Tech in Real Estate: How 5G, Blockchain, AI Is Changing the Industry

In 2017, the real estate industry invested $8 billion in new technology. During a recent Urban Land Institute panel, experts discussed how tech such as smart contracts and blockchain will revolutionize real estate.

real estate

Major disruption is coming to the real estate industry with the advent of 5G networks, blockchain, smart contracts, and artificial intelligence.

A panel of experts discussed how these technologies will change the industry at the Urban Land Institute breakfast last week at the Park City Club in Dallas.

Historically, real estate has resisted rapid change to the point that it ranks second to last behind agriculture in terms of technology adoption, said J.J. Williams, regional vice president of Prescient. The government and health care industry rank higher.

Real estate is the last frontier with nearly $8 billion invested in new technology in 2017.

“You’re seeing a huge, huge influx of capital coming into our industry focused on technology because it’s low hanging fruit,” Williams said.

Here’s a look at the future of real estate:


Telecommunication companies and startups, including Allen-based based Phazr, are working fast and furious to make 5G networks a reality in the next few years.

AT&T announced plans last week to bring 5G wireless service to Dallas this year. Dallas will be among the first three U.S. cities to receive the service. 

This network of the future will be 100 times faster than the current 4G network with 1,000 times the capacity. For the real estate sector, this means the Internet of Things will grow at a rapid rate. Smart devices and sensors will become omnipresent, communicating and producing data constantly.

“We’re moving from a people-based internet to a things-based internet.” 

Ashley Glover

“You’ll see all kinds of new devices popping up and you’ll no longer need wires to connect them,” said Chris Garrick, senior partner at Dialexa in Dallas.

This alone could change real estate’s ranking in technology adoption.

“With 5G and IoT and devices in buildings everywhere, it will get there fast,” Garrick said. “We’ll probably move right up there to the top.”

Ashley Glover, executive vice president and chief operating officer of Richardson’s RealPage, said the days of humans being data collectors is coming to an end.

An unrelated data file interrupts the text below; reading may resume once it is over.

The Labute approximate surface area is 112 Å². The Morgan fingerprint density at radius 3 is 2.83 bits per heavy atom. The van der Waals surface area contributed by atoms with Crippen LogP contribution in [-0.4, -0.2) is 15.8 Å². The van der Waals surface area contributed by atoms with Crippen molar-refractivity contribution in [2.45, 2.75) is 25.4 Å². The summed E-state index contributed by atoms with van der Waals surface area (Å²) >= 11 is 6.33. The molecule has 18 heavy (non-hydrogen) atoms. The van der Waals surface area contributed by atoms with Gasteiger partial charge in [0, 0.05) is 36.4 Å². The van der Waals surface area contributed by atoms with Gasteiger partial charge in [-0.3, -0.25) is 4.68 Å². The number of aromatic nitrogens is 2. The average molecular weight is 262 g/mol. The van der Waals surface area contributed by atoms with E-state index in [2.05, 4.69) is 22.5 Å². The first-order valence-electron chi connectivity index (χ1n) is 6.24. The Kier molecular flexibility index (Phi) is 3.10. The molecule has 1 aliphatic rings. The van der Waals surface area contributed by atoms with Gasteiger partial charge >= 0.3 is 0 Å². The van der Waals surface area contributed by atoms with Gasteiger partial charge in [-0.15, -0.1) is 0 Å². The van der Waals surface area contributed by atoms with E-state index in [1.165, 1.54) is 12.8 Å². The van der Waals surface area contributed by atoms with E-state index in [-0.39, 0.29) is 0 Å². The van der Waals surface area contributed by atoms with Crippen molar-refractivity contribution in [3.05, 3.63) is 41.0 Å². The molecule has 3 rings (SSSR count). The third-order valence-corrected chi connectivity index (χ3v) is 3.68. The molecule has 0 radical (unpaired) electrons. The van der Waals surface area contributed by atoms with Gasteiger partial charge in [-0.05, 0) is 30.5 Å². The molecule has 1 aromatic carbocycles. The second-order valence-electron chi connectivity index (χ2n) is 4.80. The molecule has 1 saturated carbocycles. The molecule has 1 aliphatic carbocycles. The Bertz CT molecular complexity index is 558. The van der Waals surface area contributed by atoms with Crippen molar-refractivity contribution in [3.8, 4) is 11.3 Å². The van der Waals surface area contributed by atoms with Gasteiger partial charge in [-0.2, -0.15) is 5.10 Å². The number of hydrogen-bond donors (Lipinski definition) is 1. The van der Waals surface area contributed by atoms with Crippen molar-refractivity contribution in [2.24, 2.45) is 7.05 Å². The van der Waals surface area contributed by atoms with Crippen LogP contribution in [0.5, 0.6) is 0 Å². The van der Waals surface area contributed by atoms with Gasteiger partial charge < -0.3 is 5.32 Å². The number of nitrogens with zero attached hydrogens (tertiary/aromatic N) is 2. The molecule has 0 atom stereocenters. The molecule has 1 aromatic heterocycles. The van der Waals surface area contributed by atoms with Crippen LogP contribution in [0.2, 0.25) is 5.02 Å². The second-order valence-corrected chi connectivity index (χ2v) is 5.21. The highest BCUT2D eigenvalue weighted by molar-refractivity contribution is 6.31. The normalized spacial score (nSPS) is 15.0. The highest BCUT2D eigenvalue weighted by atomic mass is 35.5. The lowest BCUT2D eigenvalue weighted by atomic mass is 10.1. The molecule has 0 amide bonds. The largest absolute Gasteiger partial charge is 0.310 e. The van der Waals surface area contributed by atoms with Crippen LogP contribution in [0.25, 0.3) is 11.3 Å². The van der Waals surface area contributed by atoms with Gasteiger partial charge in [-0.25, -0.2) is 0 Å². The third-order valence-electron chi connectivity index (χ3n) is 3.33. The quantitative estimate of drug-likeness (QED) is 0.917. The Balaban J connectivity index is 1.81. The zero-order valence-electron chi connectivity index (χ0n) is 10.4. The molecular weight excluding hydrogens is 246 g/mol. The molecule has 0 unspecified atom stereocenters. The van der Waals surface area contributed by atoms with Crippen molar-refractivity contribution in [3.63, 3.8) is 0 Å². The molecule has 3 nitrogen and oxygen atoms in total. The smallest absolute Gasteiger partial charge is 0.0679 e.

“We’re moving from a people-based internet to a things-based internet,” she said. “I just want people to spend less time plugging data into Excel and more time seeing the results and making decisions. If I can make somebody more efficient and rebalance their time away from data collection and more into decisions, insights, and asking questions then I make their job more valuable.”


The distributed ledger known as the blockchain also has the power to shake up the real estate world. But the majority of the real estate applications are still in the concept stage, said Courtney Naudo, a principal at Deloitte.

She started by explaining what blockchain isn’t.

“It’s not cryptocurrency and bitcoin, it’s much more than that in terms of what it can do and what it enables,” Naudo said. “It’s like saying the internet is email. Same for blockchain, it’s not just cryptocurrency. What the internet is to information, blockchain is for value.”

For real estate, it’s about digitizing smart contracts quickly, efficiently and, arguably, more accurately, without the need for third party verification, she said. That could cause massive disruption to the title industry.

“What the internet is to information, blockchain is for value.” 

Courtney Naudo

“It’s a lot of change, how does it affect me? People get scared,” Naudo said. “The more that you can be informed about it and figure out how you fit into that puzzle, the better off you’ll be individually and collectively.”

RealPage is already using digital contracts for apartment leasing, but it’s not on the blockchain, yet.

Another useful application of blockchain will be handling international payments from banks all over the world. Currently, if someone has a vacation house in Paris, RealPage handles the payments from banks in Britain or the United States, so the landlord doesn’t have to do it.

“It’s a very intensive process on the back end to settle globally for all of our customers,” Glover said.

Someday, blockchain could handle these microtransactions and payments from different currencies easily.

“This is the next step beyond what we’ve done at RealPage,” Glover said. “That’s where the blockchain component will go and actually drive value.”


Office and apartment landlords are combing through mountains of data to find real-time market rates — a process that’s much better suited for artificial intelligence, Garrick said.

“This will change commercial real estate when you can start to get that information in real time.”

Chris Garrick

Having an AI system that can look at digitized leases and come up with up-to-the-minute market rents would revolutionize the industry.

“This will change commercial real estate when you can start to get that information in real time,” Garrick said. “It will be based on transactions happening at that moment. This gives a broker a chance to earn more business rather than processing data.”

The end goal will be filling up the building faster, he said.

Updated 10:04 a.m. Feb. 27. 

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